This is a heartbreaking story of two young brothers, Miles and Harry who live alone with their widowed father in a run down cottage on the coast of Tasmania.Their father is an abalone fisherman who drinks excessively, has a violent temper, and often physically abuses his sons. There is hardly any food but boys do the best they can with what they have with some help from people nearby. Harry, the youngest of three brothers is left alone during the day while the middle brother Miles and his dad are out on the fishing boat. Harry gets restless and bored and passes the time by wandering around alone to his friend Stuart’s place or exploring along the coast. Still grieving over the death of his mother, Miles endures the full force of his father physical and mental abuse day and night. He is constantly protecting himself and Harry from his father’s drunken beatings, or his erratic behaviour on the boat. You can tell by the sweet voice of young Miles that it’s taking its toll on him and the only joy he has from life is when his older brother Joe takes him out surfing. The abuse in the story was so difficult to read. It’s really hard for me comprehend how someone could inflict so much pain to another human, let alone their own child. It’s horrific and it really saddens me, but unfortunately these things do happen. The ending was gut wrenching and shocking. So much so that I couldn’t help but shed a tear. I think Favel did a superb job with the writing. Her sentences were short and simple and effective. You could visualise the beautiful coastline, and some of the haunting and dangerous seas. For a little book it was so damn powerful – it was brilliant.

  • Michael
    2019-02-27 16:52

    Favel Parrett’s debut novel is at times gut wrenching and shocking but I never went away from this book feeling like I had just read something interesting. It all felt way too familiar and that left me wanting to read something new and maybe unpredictable. I adored the writing style in Past the Shallows, it was almost poetic and it just pushed me through this book with such ease; even in the parts of the book I wasn’t enjoying. Full review here; live tweeting of ths book can be seen here;

  • Sue
    2019-03-03 12:45

    The term "Wintonesque" was woven more than once through the reviews at the front of this first published novel by Aussie female writer Favel Parrett. It's not just the parallels in writing style and content - the surf, the beautiful, redemptive surf - but it's also in the narrator's eye. There's a kindly benevolence in both writers, a certain compassion. There's a childlikeness about compassion. But in an age of stiff egos and parasitic capitalism anything childlike can easily be mistaken for weakness and taken advantage of. But compassion is like the sway in the bridge - its weakness is its strength.Contrast that with the small turning circle that is the emotional life of the boys' father. He is one of those people who is there even when he's not, permeating the air with the threat of the violence that's borne out of desperation, betrayal and lack of vision. Joe, the oldest son, is almost gone from this isolated part of southern Tasmania, in the boat it's taken him years to build. Joe is going before he gets stuck here forever. Miles, the middle son, is only 13 but he can feel himself getting stuck here already. Being forced to go out on the boat to keep an eye out while his Dad fishes for illegal abalone, Miles is alternately solidifying into the earth like concrete, and drowning in the sea. Except for when he's surfing. That's the only time he feels free."He sat back behind the break, looked back towards the beach. Joe was only just coming down the track, but he was strong. He paddled quick and he'd be out in no time. Miles turned his head to the horizon and grinned. A good-sized line, maybe a four-footer, hit the reef and began to peel. Sometimes you didn't have to move an inch. The shoulder of the wave lifted his board; he looked down the clean face and took the drop. Miles felt his bones. He carved along the wave nice and loose, flicked up with sharp cutbacks every so often to bring him back up onto the shoulder. He heard Joe hooting from the beach and he knew he was charging."The sea flows right through this book - its dangers and its depths, about those who are sucked under and who suck others under in turn, and about the beauty you feel when you know how to ride the waves, . The heart of this story though is Harry. Seven year old Harry. But you'll find that out for yourself.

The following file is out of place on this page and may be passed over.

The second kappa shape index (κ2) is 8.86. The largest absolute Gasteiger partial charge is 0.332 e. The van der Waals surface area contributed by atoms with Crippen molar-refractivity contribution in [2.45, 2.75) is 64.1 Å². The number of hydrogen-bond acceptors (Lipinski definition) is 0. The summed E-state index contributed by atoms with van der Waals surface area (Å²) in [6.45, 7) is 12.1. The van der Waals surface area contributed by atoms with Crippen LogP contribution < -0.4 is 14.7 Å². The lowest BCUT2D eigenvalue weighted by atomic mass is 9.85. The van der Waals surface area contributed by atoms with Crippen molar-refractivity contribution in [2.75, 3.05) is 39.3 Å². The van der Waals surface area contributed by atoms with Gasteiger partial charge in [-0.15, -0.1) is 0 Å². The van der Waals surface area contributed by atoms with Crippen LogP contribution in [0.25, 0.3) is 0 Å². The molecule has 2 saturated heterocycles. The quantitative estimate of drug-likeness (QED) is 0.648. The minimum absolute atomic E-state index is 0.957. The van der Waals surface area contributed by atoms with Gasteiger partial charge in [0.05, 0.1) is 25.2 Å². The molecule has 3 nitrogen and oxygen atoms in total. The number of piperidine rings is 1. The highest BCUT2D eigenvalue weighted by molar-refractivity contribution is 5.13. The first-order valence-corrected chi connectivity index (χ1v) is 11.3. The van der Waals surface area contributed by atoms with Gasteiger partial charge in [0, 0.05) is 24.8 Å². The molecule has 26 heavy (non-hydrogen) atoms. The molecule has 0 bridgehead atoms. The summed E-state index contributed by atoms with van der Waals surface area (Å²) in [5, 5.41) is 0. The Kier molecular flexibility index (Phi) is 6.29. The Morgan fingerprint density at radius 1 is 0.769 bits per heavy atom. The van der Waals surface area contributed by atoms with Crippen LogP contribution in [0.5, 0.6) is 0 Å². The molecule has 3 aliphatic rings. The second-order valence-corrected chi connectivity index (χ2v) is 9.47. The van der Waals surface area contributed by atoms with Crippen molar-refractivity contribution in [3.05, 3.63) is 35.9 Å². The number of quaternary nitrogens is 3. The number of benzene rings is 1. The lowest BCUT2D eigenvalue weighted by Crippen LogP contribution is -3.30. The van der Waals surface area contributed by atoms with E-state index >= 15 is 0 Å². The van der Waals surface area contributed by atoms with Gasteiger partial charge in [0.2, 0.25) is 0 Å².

• Lisa
    2019-02-25 16:42